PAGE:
The members of the National Cattlemen’s Beef Association today passed an 11-point directive that ties the reopening of live cattle trade with Canada to other unresolved trade issues, such as the reopening of Japan, South Korea and  Mexico to U.S. beef.  USDA has proposed reopening the border to imports of live cattle under 30 months on March 7. 

On Friday, U.S. Secretary of Agriculture Mike Johanns addressed the cattlemen at the Annual Convention and Trade Show and reminded them of their commitment to international trade. NCBA President Jan Lyons, a beef producer from Manhattan, Kan., told the secretary, “Our members set our policy and that decision will be communicated quite clearly.”

With today’s decision, NCBA will to work to resolve a list of conditions before trade is resumed.  These include:

  1. Prohibit the importation of cattle and beef products from cattle more than 30 months of age.
  2. Assurance that all Canadian firewalls to prevent BSE, specifically adherence to their feed ban, are functioning properly.
  3. No feeder cattle imported until agreement is reached on harmonization of animal health standards, especially bluetongue and anaplasmosis.
  4. Movement of Canadian cattle into the United States must be managed to minimize market disruptions.
  5. Fed cattle imported for immediate slaughter must be certified to be less than 30 months of age at the time of importation.
  6. Ban the use of fetal bovine serum from heifers imported for immediate slaughter.
  7. USDA grades and stamps not be allowed on any imported beef product.
  8. Feeder cattle must be branded with a “CAN,” individually identified with an ear tag, certified to be less than 30 months of age at time of slaughter, shipped in sealed trucks from the border directly to an approved feedlot, then moved directly in sealed trucks to slaughter.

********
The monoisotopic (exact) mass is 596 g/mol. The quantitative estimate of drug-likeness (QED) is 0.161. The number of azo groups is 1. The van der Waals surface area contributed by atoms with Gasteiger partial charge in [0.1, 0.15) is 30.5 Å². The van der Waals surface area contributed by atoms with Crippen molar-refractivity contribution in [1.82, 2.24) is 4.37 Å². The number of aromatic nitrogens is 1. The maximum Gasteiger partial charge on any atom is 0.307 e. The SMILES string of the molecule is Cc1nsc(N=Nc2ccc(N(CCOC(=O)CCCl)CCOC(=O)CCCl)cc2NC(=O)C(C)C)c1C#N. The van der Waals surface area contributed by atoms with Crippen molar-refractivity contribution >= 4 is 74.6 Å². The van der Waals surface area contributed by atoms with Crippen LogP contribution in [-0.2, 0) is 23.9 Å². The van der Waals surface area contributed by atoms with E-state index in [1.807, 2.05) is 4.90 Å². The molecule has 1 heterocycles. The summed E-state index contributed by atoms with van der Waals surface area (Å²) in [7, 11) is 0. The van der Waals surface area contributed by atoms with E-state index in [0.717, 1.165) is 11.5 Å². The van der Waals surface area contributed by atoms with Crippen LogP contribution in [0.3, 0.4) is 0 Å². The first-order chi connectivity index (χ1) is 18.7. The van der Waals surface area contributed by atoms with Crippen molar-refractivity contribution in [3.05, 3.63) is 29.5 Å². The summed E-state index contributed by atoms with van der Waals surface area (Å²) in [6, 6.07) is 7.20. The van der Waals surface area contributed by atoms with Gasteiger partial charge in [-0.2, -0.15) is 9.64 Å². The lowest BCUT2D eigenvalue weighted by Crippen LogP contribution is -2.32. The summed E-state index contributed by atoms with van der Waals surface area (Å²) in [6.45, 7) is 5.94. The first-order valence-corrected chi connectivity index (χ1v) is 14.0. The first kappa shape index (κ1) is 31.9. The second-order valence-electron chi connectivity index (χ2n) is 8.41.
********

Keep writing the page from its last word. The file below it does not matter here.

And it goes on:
9. Feeder heifers imported into the United States from Canada must be spayed.
  10. USDA must work with our primary trading partners to ensure that expanded export access for U.S. beef is not in any way jeopardized by expanded importation of cattle and beef from Canada.
  11.   The Administration must reach an agreement to re-establish beef and beef byproduct trade with Japan, South Korea and Mexico, and apply economic sanctions if necessary.

The directive was passed unanimously by the Policy Division of the Board of Directors and upheld in the annual Membership Meeting.  The directive will be part of a mail ballot sent to all NCBA members on Feb. 17th.   Members will be asked to approve or reject all policy decisions passed at convention.  For the ballot to be valid, there must be a 20 percent return from four of NCBA’s seven regions.

Additionally, NCBA’s members passed policy that called for a more producer friendly, voluntary country of origin labeling law.  Specifically, NCBA members want self certification of origin for livestock producers; protection of personal records; simple, easy to understand country of origin retail labels; tempering of penalties during implementation; and reconciliation with existing labeling laws.

Also, new policy calls on NCBA to defeat efforts to label beef and beef products as “North American Beef” or any similar language that has the intent of grouping other country’s beef with that from the United States.

NCBA